Former Trump campaign manager knocks Congress at College Republicans event

Media Credit: Sam Hardgrove | Assistant Photo Editor

Corey Lewandowski, former campaign manager to President Donald Trump, spoke with SMPA Director Frank Sesno at a GW College Republicans event Tuesday.

President Donald Trump’s former campaign manager Corey Lewandowski defended the president but slammed Congressional Republicans in a talk with the GW College Republicans in Funger Hall Tuesday.

The event, moderated by Frank Sesno, the director of the School of Media and Public Affairs, mainly focused on Trump’s agenda and the progress that he has made as president.

“I know the president is the type of person, privately, who has been successful his entire life because he’s had the ability to build bridges with people he fundamentally disagrees with,” Lewandowski said.

But Lewandowski, who spearheaded Trump’s campaign during the GOP primaries, denounced the Republican majority in Congress, which has thus far failed to repeal and replace the Affordable Care Act, despite several attempts.

“I love Republicans, I’ve been a Republican my whole life – what I don’t understand is the first time in our lifetimes, for all intents and purposes, we have not really proved to the American people that the Republican party is the party that’s going to accomplish things,” he said. “That means hold to our campaign promises of repeal and replace Obamacare.”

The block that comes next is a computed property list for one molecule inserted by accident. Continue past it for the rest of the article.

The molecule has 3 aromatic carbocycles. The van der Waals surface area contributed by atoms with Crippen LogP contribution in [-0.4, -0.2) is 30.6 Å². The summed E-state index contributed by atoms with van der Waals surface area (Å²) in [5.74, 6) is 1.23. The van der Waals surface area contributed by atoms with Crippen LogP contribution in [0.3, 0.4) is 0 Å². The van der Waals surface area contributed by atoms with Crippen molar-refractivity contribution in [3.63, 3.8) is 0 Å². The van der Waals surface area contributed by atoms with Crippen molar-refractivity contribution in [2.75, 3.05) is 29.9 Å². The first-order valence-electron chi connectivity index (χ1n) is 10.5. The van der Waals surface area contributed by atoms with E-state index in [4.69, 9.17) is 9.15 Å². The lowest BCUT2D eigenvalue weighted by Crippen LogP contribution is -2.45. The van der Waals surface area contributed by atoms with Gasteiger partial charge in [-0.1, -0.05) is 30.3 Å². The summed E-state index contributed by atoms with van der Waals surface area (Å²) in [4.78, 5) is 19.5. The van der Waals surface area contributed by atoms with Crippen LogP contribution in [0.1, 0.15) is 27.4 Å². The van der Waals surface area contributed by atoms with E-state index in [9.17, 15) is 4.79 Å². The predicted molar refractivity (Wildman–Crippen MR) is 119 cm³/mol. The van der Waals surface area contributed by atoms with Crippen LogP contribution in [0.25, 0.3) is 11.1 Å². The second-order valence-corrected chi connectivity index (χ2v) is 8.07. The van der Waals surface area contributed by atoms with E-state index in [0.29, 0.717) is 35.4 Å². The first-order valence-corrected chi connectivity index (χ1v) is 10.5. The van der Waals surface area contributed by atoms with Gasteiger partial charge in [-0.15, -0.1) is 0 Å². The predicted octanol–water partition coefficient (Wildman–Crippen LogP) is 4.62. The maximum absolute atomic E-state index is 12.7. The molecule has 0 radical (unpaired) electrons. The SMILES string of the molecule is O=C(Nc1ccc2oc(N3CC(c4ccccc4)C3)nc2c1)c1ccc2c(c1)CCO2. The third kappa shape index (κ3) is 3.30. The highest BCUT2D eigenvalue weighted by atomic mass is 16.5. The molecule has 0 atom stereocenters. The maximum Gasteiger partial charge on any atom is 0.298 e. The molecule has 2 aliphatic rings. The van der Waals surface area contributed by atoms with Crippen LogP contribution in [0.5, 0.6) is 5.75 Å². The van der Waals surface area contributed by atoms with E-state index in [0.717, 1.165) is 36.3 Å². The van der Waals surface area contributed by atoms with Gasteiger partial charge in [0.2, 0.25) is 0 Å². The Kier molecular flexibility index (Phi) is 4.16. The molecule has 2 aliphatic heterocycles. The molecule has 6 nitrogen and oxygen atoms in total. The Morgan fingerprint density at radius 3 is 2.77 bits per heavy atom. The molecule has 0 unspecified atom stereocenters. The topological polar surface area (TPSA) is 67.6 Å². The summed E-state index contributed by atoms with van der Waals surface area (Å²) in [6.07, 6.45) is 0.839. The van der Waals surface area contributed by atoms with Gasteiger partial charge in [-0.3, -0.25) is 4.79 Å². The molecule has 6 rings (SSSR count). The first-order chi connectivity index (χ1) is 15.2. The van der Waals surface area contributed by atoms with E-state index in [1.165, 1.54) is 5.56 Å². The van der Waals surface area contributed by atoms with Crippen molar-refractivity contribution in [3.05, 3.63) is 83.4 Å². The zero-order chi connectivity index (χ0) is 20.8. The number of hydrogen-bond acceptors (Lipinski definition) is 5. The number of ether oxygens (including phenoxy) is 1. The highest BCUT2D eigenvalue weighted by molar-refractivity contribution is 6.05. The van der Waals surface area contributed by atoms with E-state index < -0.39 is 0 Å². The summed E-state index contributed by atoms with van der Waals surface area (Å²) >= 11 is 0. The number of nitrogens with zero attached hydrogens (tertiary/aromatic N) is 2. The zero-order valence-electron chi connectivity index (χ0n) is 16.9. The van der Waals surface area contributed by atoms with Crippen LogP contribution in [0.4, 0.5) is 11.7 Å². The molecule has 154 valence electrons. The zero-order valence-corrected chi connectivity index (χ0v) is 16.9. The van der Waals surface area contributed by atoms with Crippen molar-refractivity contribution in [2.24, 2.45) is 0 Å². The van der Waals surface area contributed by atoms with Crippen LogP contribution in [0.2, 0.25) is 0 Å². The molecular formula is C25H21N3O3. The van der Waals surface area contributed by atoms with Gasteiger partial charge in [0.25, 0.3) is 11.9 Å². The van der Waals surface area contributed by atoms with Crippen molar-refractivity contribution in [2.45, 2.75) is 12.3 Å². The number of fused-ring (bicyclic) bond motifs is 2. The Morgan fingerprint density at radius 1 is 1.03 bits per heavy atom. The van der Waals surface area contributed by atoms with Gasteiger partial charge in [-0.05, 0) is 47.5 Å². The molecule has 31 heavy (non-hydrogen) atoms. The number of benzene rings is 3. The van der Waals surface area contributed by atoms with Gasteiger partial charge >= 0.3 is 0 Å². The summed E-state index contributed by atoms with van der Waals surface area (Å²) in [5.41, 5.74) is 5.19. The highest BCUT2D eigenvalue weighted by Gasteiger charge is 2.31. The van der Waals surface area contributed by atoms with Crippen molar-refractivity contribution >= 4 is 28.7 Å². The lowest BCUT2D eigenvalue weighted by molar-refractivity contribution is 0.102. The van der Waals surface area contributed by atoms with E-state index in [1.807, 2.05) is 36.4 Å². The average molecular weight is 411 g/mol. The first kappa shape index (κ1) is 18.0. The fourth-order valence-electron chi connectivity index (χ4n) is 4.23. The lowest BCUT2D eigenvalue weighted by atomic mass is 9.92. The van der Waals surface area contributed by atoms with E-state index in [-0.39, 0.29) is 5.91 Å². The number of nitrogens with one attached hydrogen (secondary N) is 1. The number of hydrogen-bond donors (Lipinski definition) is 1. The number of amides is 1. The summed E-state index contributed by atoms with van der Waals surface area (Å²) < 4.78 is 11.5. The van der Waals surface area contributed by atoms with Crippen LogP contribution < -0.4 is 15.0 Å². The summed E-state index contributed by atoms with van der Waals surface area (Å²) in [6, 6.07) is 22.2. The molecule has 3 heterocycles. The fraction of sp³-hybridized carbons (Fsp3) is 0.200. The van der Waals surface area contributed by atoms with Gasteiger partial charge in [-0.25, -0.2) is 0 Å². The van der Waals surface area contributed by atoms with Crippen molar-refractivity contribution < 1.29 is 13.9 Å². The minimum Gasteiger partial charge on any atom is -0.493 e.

He said it is “essential” that Republicans pass healthcare reform if they want to succeed in midterm elections next year.

“It is a lengthy process – I understand it, but they had seven years,” Lewandowski said.

Ryan Legault, a freshman member of the College Republicans, said he was surprised that the event did not draw protests on campus, given Lewandowski’s close ties to Trump.

Last year, officials feared that bringing Milo Yiannopoulos to campus for a College Republicans event would draw violent protests. Some of its peer schools, like New York University and the University of Miami, barred Yiannopoulos from campus, but officials allowed him to speak in a one-hour time slot with a GW-only student entrance policy.

“It is nice to see that diversity of opinion was encouraged in this instance and not protested,” Legault said.

Nathan Higgins, a freshman member of the organization, said Lewandowski provided the audience with a unique perspective about winning political races and running campaigns.

“The election of Trump kind of changed politics – there’s a new way to be successful,” Higgins said.

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